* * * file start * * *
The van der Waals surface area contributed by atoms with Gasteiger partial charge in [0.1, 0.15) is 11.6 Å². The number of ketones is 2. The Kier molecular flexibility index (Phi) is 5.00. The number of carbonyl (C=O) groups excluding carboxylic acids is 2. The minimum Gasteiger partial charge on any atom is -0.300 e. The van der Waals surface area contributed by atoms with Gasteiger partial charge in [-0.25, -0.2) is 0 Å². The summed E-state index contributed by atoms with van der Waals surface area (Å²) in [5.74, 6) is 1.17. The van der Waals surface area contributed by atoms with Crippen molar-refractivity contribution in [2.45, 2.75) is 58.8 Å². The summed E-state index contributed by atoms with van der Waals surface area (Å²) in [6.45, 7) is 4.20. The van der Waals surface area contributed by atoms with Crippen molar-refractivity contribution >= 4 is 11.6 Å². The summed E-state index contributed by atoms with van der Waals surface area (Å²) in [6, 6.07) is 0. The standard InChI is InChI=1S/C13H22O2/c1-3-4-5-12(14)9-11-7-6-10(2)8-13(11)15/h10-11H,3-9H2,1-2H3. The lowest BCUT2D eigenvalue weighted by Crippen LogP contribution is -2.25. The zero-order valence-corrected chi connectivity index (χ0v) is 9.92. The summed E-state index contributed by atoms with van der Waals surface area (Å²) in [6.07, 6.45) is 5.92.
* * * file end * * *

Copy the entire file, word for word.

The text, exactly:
The van der Waals surface area contributed by atoms with Gasteiger partial charge in [0.1, 0.15) is 11.6 Å². The number of ketones is 2. The Kier molecular flexibility index (Phi) is 5.00. The number of carbonyl (C=O) groups excluding carboxylic acids is 2. The minimum Gasteiger partial charge on any atom is -0.300 e. The van der Waals surface area contributed by atoms with Gasteiger partial charge in [-0.25, -0.2) is 0 Å². The summed E-state index contributed by atoms with van der Waals surface area (Å²) in [5.74, 6) is 1.17. The van der Waals surface area contributed by atoms with Crippen molar-refractivity contribution in [2.45, 2.75) is 58.8 Å². The summed E-state index contributed by atoms with van der Waals surface area (Å²) in [6.45, 7) is 4.20. The van der Waals surface area contributed by atoms with Crippen molar-refractivity contribution >= 4 is 11.6 Å². The summed E-state index contributed by atoms with van der Waals surface area (Å²) in [6, 6.07) is 0. The standard InChI is InChI=1S/C13H22O2/c1-3-4-5-12(14)9-11-7-6-10(2)8-13(11)15/h10-11H,3-9H2,1-2H3. The lowest BCUT2D eigenvalue weighted by Crippen LogP contribution is -2.25. The zero-order valence-corrected chi connectivity index (χ0v) is 9.92. The summed E-state index contributed by atoms with van der Waals surface area (Å²) in [6.07, 6.45) is 5.92.